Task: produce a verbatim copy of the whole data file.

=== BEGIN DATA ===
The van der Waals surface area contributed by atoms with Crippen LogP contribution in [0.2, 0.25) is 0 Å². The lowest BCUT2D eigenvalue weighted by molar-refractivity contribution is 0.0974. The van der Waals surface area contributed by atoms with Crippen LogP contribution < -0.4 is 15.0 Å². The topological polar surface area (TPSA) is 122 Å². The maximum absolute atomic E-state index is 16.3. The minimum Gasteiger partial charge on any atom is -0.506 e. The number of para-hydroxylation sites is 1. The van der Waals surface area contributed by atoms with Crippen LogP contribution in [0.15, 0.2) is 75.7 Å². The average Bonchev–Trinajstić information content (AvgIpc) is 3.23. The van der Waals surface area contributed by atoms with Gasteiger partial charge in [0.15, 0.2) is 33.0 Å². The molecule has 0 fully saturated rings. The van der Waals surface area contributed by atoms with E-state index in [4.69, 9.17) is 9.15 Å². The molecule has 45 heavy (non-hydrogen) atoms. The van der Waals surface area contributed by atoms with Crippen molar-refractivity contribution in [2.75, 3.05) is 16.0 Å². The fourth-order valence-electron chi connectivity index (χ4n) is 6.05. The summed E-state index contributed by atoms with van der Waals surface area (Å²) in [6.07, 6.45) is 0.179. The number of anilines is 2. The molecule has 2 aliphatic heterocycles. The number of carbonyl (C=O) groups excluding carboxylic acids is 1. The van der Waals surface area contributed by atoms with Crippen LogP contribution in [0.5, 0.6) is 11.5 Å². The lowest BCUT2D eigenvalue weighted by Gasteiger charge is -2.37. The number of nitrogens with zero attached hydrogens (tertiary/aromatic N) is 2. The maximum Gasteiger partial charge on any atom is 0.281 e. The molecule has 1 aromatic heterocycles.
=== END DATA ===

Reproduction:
The van der Waals surface area contributed by atoms with Crippen LogP contribution in [0.2, 0.25) is 0 Å². The lowest BCUT2D eigenvalue weighted by molar-refractivity contribution is 0.0974. The van der Waals surface area contributed by atoms with Crippen LogP contribution < -0.4 is 15.0 Å². The topological polar surface area (TPSA) is 122 Å². The maximum absolute atomic E-state index is 16.3. The minimum Gasteiger partial charge on any atom is -0.506 e. The number of para-hydroxylation sites is 1. The van der Waals surface area contributed by atoms with Crippen LogP contribution in [0.15, 0.2) is 75.7 Å². The average Bonchev–Trinajstić information content (AvgIpc) is 3.23. The van der Waals surface area contributed by atoms with Gasteiger partial charge in [0.15, 0.2) is 33.0 Å². The molecule has 0 fully saturated rings. The van der Waals surface area contributed by atoms with E-state index in [4.69, 9.17) is 9.15 Å². The molecule has 45 heavy (non-hydrogen) atoms. The van der Waals surface area contributed by atoms with Crippen molar-refractivity contribution in [2.75, 3.05) is 16.0 Å². The fourth-order valence-electron chi connectivity index (χ4n) is 6.05. The summed E-state index contributed by atoms with van der Waals surface area (Å²) in [6.07, 6.45) is 0.179. The number of anilines is 2. The molecule has 2 aliphatic heterocycles. The number of carbonyl (C=O) groups excluding carboxylic acids is 1. The van der Waals surface area contributed by atoms with Crippen LogP contribution in [0.5, 0.6) is 11.5 Å². The lowest BCUT2D eigenvalue weighted by Gasteiger charge is -2.37. The number of nitrogens with zero attached hydrogens (tertiary/aromatic N) is 2. The maximum Gasteiger partial charge on any atom is 0.281 e. The molecule has 1 aromatic heterocycles.